[Americans for Peace and Tolerance president] Dr. Charles Jacobs (“Not So Fast,” May 9) peevishly accuses J Street of breaking  a long-standing agreement that Americans “who do not live there [in Israel] or have … children on the front lines do not have the right to use … American power to circumvent Israeli democracy and to try to lobby to get an American administration to impose our views and policies on the Israelis.”


That would be jaw-dropping news to Mort Klein and the Zionist Organization of America, who did exactly that when a Labor government was in power in Israel.

For example: Klein, dubbed “the ambassador from Likud” by the Jewish media, actively schemed with hawkish GOP elements in Congress to undermine the peace-oriented policies of the Rabin/Peres administration, conducted in association with then-President Bill Clinton.

Jacobs needs to brush up on his American Jewish history. Or is it that, given his own political bent, such behavior is acceptable when engaged in by the right, but not the left?

Saul Edelman

The Holocaust Story:‘Our Responsibility’

A “thank you” to Simone Ellin and the Baltimore Jewish Times for the thoughtful “Legacy of Loss” (April 18) cover story. We agree that members of the younger generation must learn and share the stories of Holocaust survivors.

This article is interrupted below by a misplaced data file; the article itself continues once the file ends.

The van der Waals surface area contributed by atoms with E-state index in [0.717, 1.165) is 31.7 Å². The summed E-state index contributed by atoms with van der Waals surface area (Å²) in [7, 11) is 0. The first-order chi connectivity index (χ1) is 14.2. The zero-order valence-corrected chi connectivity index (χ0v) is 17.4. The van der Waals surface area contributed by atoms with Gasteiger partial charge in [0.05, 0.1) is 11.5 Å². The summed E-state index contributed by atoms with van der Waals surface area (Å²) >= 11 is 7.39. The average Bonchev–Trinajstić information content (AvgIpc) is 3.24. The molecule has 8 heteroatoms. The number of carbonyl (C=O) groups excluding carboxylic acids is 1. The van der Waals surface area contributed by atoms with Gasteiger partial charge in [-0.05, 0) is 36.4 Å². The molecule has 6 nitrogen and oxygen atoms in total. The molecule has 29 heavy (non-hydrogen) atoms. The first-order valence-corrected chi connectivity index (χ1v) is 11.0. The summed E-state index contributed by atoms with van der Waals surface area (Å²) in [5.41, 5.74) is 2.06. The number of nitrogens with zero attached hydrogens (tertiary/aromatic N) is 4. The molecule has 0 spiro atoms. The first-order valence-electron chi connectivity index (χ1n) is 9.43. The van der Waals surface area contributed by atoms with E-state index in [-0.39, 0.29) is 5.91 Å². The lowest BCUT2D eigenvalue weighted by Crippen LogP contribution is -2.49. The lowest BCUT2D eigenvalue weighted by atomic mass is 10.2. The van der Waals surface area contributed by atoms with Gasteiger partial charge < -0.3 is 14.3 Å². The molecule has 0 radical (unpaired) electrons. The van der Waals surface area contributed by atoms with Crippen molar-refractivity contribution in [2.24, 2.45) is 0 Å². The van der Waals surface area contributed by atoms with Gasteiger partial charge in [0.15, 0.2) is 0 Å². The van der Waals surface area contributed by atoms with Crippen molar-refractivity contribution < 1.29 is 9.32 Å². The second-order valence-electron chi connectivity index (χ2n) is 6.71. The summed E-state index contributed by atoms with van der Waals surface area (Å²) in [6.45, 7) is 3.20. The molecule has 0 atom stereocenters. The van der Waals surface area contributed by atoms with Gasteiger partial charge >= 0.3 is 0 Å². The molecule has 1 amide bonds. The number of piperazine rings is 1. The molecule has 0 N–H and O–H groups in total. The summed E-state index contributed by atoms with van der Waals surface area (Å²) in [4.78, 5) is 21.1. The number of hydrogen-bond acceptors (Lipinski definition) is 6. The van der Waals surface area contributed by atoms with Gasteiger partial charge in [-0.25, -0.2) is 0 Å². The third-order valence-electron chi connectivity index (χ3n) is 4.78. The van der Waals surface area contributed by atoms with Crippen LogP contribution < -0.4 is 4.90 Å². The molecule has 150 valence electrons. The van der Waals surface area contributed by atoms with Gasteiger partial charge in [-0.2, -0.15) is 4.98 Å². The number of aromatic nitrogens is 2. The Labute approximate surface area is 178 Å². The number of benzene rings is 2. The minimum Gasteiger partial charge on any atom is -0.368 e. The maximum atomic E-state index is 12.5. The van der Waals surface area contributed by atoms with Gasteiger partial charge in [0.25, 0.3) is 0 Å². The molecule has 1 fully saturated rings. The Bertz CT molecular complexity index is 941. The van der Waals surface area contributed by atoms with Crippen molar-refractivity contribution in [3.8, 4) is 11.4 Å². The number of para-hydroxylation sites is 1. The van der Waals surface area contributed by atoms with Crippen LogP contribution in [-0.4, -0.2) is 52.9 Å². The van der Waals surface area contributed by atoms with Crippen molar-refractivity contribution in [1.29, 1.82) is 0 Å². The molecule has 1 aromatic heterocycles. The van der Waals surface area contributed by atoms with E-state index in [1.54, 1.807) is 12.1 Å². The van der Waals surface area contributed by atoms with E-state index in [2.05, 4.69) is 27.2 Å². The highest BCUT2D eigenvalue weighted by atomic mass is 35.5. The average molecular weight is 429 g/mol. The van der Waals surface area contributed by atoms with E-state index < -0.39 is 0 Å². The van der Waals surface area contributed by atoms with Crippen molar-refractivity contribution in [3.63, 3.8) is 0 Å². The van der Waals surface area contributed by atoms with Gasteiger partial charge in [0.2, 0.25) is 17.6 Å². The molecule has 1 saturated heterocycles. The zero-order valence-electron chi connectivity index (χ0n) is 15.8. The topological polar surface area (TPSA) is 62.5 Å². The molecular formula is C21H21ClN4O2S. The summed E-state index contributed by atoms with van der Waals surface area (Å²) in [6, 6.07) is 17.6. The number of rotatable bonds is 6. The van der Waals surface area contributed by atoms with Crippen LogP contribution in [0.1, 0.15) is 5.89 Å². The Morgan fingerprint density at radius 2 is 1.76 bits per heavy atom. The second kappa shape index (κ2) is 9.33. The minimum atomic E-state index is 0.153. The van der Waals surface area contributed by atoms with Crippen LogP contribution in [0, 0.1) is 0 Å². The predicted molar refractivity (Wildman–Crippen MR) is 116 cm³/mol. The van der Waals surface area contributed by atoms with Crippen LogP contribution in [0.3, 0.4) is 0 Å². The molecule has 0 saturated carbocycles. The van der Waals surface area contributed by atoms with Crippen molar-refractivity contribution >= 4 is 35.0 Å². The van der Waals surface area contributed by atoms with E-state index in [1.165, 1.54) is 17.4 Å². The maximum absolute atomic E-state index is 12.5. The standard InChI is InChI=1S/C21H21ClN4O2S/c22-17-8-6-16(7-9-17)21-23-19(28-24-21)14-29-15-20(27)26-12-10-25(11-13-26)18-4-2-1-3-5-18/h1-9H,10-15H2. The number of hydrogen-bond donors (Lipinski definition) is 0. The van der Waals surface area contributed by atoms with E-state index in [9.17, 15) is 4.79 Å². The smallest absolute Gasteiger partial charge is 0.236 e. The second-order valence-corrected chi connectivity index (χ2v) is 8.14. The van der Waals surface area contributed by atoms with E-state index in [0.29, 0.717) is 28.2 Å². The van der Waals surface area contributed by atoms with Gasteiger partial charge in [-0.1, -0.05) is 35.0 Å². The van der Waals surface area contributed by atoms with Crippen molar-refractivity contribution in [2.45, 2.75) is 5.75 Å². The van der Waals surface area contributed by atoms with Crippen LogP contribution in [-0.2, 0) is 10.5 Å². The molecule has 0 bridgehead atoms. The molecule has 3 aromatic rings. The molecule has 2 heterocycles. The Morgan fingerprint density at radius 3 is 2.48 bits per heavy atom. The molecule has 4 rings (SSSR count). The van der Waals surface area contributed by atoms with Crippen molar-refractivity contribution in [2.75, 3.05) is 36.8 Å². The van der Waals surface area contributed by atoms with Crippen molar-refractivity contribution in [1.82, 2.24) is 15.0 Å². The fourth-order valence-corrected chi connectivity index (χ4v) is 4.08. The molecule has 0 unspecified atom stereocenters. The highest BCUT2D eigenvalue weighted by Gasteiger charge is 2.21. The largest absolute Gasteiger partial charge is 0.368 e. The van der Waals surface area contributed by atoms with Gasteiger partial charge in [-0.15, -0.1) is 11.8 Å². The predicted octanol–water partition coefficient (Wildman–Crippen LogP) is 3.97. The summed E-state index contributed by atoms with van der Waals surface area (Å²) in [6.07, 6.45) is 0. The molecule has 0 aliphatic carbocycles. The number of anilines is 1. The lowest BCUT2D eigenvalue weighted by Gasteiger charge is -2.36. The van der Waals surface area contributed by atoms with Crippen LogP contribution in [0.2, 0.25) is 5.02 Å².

For the past decade, we have had the privilege of teaching a Oral History of Holocaust Survivors course each year at Goucher College. More than 100 students (Jewish and non-Jewish) have interviewed 31 survivors and a liberator. Our students interviewed their survivors three times, learning about their lives before World War II, during the Shoah and after the war.

Later in the semester, the students performed stories of their survivors’ lives at Goucher Hillel and Perry Hall High School. Former student Tova Tenenbaum performed the stories of Leo Bretholz z”l at the Yom HaShoah community commemoration last month.

From April 25 to 29, students from our 2004, 2006, 2007, 2008, 2012 and 2013 courses shared the stories of nine Baltimore-area survivors with more than 1,000 people at Beth Tfiloh, Beth Israel, Chevrei Tzedek and the Krieger Schechter Day School and in Raleigh, N.C., at Beth Shalom.

Each member of our community holds the responsibility and the privilege of listening to these stories and passing them on from generation to generation.

Dr. Uta Larkey
Jennifer Rudick Zunikoff
Dr. Steve Salzberg
Goucher College

Staples, USPS Deal: Return to Sender